Tools: mixing glass, strainer
Glass: old-fashioned glass
Garnish: twist of lemon
The important thing to remember about the Old Fashioned is that ‘Old’ is a relative term. Like, relative to the late 1800s old. The Old Fashioned is old enough that it was once considered a medicinal tonic. But it was always an alternative for people who didn’t enjoy their spirits straight.
While variations of the recipe made with different spirits are considerably older, the whiskey version of the Old Fashioned is often credited to a bartender at Louisville’s famous Pendennis Club. It was allegedly created in 1891 to honor noted distiller James E. Pepper, who eventually brought the recipe to New York City’s Waldorf-Astoria Hotel bar.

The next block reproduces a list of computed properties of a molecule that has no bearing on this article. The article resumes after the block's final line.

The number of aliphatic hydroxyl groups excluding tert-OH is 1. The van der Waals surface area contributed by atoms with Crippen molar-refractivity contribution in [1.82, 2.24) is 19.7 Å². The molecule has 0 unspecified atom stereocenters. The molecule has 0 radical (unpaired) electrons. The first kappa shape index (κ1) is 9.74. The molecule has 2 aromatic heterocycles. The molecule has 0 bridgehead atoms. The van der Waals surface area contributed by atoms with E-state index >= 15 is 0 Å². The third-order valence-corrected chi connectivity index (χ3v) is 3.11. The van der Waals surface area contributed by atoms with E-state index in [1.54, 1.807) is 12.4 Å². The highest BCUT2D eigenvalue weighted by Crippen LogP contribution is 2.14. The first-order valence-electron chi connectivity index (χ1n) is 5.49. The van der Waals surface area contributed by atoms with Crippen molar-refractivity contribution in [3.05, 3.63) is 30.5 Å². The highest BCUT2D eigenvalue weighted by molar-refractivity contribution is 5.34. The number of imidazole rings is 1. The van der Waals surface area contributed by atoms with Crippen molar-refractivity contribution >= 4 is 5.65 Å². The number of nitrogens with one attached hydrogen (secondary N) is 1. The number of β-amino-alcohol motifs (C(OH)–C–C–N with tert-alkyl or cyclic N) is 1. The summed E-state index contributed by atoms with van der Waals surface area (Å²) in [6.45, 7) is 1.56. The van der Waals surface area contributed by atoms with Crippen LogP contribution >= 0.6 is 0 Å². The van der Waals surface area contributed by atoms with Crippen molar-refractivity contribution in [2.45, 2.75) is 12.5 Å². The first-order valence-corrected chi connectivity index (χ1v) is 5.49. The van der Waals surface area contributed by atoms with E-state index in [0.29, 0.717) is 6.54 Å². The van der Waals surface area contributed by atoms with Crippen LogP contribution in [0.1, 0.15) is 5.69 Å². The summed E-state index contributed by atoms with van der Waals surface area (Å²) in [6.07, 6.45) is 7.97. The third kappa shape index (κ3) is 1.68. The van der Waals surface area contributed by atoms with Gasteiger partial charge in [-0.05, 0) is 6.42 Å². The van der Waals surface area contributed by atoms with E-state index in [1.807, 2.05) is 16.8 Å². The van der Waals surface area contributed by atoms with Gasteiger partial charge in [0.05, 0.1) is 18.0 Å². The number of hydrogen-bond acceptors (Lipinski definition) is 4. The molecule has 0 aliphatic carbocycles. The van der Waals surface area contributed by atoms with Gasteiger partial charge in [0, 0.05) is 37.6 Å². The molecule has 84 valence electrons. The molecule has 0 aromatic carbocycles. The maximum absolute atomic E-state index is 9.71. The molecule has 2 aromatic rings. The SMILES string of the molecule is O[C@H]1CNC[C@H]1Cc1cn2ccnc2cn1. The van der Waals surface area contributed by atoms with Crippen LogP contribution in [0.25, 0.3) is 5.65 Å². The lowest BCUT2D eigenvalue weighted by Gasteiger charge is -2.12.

Shortly after Prohibition, a man calling himself “Old Timer” wrote a letter to the editor at The Times. He made an impassioned plea to the bartenders of New York, asking them to embrace and honor the traditional recipe of the Old Fashioned. Why is this relevant? Because Old Fashioned recipes have varied over the generations. There’s even a fierce scholarly debate over whether or not it includes cherries, muddled or otherwise. So to honor the spirit of this anonymous post-prohibition traditionalist and continue the debate, we’ll present a perfect Original Old Fashioned recipe below.